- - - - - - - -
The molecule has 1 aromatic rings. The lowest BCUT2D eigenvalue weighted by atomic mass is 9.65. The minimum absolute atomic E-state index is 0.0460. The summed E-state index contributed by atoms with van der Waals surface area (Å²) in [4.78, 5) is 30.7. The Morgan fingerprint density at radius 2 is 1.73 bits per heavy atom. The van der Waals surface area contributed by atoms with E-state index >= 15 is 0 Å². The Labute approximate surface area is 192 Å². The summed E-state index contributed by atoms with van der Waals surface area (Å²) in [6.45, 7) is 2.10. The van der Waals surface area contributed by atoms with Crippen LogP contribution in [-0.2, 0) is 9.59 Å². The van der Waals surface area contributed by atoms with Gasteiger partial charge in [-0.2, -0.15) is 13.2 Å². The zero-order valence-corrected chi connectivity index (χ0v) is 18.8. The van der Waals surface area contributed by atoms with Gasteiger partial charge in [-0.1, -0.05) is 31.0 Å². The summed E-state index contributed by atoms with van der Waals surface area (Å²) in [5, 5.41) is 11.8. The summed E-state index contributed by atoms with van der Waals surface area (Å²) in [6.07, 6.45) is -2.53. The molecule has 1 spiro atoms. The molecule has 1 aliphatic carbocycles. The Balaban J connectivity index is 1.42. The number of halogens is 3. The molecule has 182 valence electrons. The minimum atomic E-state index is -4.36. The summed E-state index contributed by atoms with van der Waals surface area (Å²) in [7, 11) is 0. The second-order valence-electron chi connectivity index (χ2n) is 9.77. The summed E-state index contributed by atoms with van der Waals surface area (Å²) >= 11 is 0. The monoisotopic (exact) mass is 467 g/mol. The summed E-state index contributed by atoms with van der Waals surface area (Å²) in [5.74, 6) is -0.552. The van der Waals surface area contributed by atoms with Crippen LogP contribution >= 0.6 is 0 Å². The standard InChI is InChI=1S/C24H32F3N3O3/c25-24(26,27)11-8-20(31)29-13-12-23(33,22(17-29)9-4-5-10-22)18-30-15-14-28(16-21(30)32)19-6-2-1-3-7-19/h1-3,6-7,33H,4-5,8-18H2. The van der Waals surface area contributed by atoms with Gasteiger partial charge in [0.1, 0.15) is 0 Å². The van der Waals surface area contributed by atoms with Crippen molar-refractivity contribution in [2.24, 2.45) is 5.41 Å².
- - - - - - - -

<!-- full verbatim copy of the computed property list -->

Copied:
The molecule has 1 aromatic rings. The lowest BCUT2D eigenvalue weighted by atomic mass is 9.65. The minimum absolute atomic E-state index is 0.0460. The summed E-state index contributed by atoms with van der Waals surface area (Å²) in [4.78, 5) is 30.7. The Morgan fingerprint density at radius 2 is 1.73 bits per heavy atom. The van der Waals surface area contributed by atoms with E-state index >= 15 is 0 Å². The Labute approximate surface area is 192 Å². The summed E-state index contributed by atoms with van der Waals surface area (Å²) in [6.45, 7) is 2.10. The van der Waals surface area contributed by atoms with Crippen LogP contribution in [-0.2, 0) is 9.59 Å². The van der Waals surface area contributed by atoms with Gasteiger partial charge in [-0.2, -0.15) is 13.2 Å². The zero-order valence-corrected chi connectivity index (χ0v) is 18.8. The van der Waals surface area contributed by atoms with Gasteiger partial charge in [-0.1, -0.05) is 31.0 Å². The summed E-state index contributed by atoms with van der Waals surface area (Å²) in [5, 5.41) is 11.8. The summed E-state index contributed by atoms with van der Waals surface area (Å²) in [6.07, 6.45) is -2.53. The molecule has 1 spiro atoms. The molecule has 1 aliphatic carbocycles. The Balaban J connectivity index is 1.42. The number of halogens is 3. The molecule has 182 valence electrons. The minimum atomic E-state index is -4.36. The summed E-state index contributed by atoms with van der Waals surface area (Å²) in [7, 11) is 0. The second-order valence-electron chi connectivity index (χ2n) is 9.77. The summed E-state index contributed by atoms with van der Waals surface area (Å²) >= 11 is 0. The monoisotopic (exact) mass is 467 g/mol. The summed E-state index contributed by atoms with van der Waals surface area (Å²) in [5.74, 6) is -0.552. The van der Waals surface area contributed by atoms with Crippen LogP contribution >= 0.6 is 0 Å². The standard InChI is InChI=1S/C24H32F3N3O3/c25-24(26,27)11-8-20(31)29-13-12-23(33,22(17-29)9-4-5-10-22)18-30-15-14-28(16-21(30)32)19-6-2-1-3-7-19/h1-3,6-7,33H,4-5,8-18H2. The van der Waals surface area contributed by atoms with Gasteiger partial charge in [0.1, 0.15) is 0 Å². The van der Waals surface area contributed by atoms with Crippen molar-refractivity contribution in [2.24, 2.45) is 5.41 Å².